One who stands out in “Kingsman: The Golden Circle” is Chilean-American actor Pedro Pascal, best known for his work in “Game of Thrones” and “Narcos,” as Statesman secret agent Whiskey. Pascal has a wonderful Burt Reynolds vibe going on here, and I don’t just mean his mustache. He also proves to be incredibly effective with a lasso, albeit an electronic one which can decapitate its victims as well as capture them before they can escape.

As for the cast members from the original, Taron Egerton does a wonderful job of taking Gary “Eggsy” Unwin to the next stage in his life as we watch his character continue his journey from leading an aimless life to embracing one filled with purpose. Eggsy still has his friends from the past, but he is open to embracing a future which includes a lifelong commitment to the woman he loves. It’s not often you see a spy movie where a secret agent calls his girlfriend to ask for permission to sleep with the enemy in order to save the world.

Mark Strong also gets to have more fun with his character of Merlin as he gets to be more of a field agent this time out. Strong also makes Merlin’s funniest moments feel genuine to where it feels more emotionally moving than I expected. His rendition of a particular John Denver song carries more meaning these days than when it first became a hit, and it makes for of this sequel’s most unforgettable moments even as the Monty Python bit, “Farwell to John Denver,” kept playing in my head as I watched him.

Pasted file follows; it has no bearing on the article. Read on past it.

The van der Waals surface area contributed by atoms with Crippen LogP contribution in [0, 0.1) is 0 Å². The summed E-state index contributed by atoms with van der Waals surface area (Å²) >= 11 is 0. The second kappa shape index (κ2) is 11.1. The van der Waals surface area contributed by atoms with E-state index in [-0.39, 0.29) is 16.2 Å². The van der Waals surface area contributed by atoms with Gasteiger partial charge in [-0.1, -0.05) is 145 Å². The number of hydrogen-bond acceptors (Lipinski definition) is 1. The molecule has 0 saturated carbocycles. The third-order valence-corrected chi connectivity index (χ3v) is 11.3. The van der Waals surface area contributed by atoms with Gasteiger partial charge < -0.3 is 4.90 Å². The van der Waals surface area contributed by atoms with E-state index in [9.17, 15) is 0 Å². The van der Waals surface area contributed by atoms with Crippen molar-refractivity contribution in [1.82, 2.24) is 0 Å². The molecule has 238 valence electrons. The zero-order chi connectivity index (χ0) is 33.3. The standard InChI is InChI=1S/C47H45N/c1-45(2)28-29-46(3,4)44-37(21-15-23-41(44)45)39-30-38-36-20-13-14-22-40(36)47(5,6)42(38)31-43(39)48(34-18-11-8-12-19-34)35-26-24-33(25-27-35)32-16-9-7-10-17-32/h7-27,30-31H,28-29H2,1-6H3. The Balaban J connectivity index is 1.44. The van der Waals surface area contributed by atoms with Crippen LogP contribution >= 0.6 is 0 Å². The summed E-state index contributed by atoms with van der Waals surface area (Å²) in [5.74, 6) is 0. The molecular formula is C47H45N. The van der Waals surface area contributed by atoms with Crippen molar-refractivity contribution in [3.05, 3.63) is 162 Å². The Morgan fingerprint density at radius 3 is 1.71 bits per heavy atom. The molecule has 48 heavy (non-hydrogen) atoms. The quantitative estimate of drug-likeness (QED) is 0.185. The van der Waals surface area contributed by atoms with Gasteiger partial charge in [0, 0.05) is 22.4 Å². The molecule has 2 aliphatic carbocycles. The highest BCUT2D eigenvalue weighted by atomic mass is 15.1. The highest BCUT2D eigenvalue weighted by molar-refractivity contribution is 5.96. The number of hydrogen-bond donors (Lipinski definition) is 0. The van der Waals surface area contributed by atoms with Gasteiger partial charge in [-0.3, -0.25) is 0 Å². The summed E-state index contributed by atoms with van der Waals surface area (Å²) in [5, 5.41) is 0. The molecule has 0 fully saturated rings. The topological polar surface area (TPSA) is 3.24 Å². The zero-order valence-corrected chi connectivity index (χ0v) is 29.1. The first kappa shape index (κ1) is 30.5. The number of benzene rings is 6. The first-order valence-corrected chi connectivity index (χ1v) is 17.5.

And yes, it is so great to see Colin Firth back as Harry Hart. While Harry suffered a rather grisly fate in the original, this character had to come back in one way or another. Even as Harry struggles to remember the secret agent he once was, Firth invests him with a dignity and sense of duty which empowers his performance in a very memorable way.

When all is said and done, I did have a lot of fun with “Kingsman: The Golden Circle” regardless of its flaws. At almost 2 hours and 30 minutes, it runs a lot longer than it should, and it does suffer from overkill as Vaughn looks at times to be desperate in topping what came before. The sequel also could have been more anarchic as the original lovingly laid waste to many spy movie clichés. This one threatens to be a little more conventional, but it still embraces its R-rating with a lot of glee.